Imagination is another power of the human intelligence. Its importance lies in the ability to move the mind beyond the fixed and rigid framework of the impressions of the senses and the operation of memory. Through imagination, new ways of seeing and thinking can be developed, and as a result, progress can be made in terms of evolving the overall level of knowledge. For example, the senses tell us that the sun moves around the earth, and the operation of memory of an innumerable number of passing days and nights reminds us of this “fact”. Yet the operation of imagination of a different ordering of the action of the celestial bodies raised the possibility of a rotating earth which simultaneously revolved around the sun.
There is of course the danger that left unchecked, imagination will jump to conclusions that are in fact unwarranted and misleading. It is thus important for the logical intelligence to subject the promptings of imagination to a process whereby they are systematically vetted and subjected to scrutiny in a very detailed manner. Thus arose the “scientific method” which raised a hypothesis and then set about to establish a series of experiments or tests and then subjected all the information thus garnered to a logical process that was consistent, reviewed by a body of peers and able to be repeated by others.
Sri Aurobindo notes: “The developed logical intelligence uses the imagination for suggesting new discovery and hypothesis, but is careful to test its suggestions fully by observation and a sceptical or scrupulous judgment. It insists too on testing, as far as may be, all the action of the judgment itself, rejects hasty inference in favour of an ordered system of deduction and induction and makes sure of all its steps and of the justice, continuity, compatibility, cohesion of its conclusions. A too formalised logical mind discourages, but a free use of the whole action of the logical intelligence may rather heighten a certain action of immediate insight, the mind’s nearest approach to the higher intuition, but it does not place on it an unqualified reliance. The endeavour of the logical reason is always by a detached, disinterested and carefully founded method to get rid of error, of prejudgment, of the mind’s false confidence and arrive at reliable certitudes.”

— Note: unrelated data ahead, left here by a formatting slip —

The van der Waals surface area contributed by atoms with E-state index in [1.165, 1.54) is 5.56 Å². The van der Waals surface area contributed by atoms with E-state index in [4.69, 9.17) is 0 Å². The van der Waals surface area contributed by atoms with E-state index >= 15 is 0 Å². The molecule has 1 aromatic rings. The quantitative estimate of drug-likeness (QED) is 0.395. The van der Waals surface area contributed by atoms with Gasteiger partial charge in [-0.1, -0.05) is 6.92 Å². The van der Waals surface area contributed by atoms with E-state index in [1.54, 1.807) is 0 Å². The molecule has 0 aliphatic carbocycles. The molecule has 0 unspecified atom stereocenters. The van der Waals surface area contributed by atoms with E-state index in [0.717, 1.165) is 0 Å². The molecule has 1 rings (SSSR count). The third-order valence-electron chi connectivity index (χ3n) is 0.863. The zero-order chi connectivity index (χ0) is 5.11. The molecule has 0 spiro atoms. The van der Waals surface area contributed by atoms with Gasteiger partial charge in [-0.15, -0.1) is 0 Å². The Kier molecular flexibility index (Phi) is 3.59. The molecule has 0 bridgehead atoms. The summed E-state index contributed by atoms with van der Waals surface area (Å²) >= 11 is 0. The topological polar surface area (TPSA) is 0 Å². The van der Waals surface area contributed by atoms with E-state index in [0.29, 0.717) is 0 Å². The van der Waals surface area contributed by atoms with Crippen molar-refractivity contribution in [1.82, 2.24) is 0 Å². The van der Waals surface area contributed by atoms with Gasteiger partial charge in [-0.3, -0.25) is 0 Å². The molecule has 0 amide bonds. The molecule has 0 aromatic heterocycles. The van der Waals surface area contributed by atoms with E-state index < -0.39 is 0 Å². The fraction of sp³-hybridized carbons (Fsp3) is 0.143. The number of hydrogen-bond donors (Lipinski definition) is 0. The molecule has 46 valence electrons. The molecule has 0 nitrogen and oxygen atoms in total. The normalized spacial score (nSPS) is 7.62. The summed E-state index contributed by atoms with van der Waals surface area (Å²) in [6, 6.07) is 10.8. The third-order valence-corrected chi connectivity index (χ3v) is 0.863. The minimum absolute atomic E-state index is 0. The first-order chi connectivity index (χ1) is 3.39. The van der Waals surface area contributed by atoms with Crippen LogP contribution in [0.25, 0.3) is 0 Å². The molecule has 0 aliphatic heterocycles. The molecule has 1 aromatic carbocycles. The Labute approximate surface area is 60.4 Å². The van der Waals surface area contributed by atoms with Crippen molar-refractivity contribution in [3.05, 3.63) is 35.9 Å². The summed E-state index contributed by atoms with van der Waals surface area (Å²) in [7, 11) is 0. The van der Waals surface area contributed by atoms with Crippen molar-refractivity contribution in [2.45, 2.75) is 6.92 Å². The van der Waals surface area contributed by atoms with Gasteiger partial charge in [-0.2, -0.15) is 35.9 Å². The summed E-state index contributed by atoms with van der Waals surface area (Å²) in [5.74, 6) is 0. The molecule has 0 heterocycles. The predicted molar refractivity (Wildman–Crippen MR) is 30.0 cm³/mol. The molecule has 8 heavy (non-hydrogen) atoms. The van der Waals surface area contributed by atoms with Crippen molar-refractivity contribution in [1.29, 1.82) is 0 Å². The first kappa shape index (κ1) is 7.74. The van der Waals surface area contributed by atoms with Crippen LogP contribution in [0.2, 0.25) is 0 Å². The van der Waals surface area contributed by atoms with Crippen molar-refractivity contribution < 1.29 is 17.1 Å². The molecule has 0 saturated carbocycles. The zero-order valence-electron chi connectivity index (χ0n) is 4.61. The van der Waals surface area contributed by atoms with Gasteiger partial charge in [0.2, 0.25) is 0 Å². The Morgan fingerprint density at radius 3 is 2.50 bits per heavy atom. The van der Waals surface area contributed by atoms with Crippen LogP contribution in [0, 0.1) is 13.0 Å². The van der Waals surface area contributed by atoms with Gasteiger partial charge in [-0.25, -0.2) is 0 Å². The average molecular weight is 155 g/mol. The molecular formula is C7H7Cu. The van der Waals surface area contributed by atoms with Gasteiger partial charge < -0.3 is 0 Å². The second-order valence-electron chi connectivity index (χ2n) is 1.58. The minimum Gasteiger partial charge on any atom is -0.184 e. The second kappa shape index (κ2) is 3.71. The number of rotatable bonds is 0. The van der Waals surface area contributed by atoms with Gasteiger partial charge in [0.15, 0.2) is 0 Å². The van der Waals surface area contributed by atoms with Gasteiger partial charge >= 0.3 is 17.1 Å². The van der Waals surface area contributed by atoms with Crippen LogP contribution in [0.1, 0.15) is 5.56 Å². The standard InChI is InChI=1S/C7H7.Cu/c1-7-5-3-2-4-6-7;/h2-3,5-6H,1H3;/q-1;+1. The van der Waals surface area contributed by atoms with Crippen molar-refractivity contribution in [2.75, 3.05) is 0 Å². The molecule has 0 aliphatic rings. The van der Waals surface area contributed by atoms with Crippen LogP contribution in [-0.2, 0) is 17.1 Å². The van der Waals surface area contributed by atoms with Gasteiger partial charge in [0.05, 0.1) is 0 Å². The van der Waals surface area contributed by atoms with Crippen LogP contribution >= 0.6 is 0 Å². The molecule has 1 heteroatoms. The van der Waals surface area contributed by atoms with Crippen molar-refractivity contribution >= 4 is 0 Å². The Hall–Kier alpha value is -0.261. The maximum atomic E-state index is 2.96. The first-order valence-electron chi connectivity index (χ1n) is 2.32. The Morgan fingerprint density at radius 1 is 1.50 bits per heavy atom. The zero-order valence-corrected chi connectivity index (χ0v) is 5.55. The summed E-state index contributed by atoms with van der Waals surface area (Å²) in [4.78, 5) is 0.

Sri Aurobindo, The Synthesis of Yoga, Part Four: The Yoga of Self-Perfection, Chapter 23, The Supramental Instruments — Thought-process , pg. 823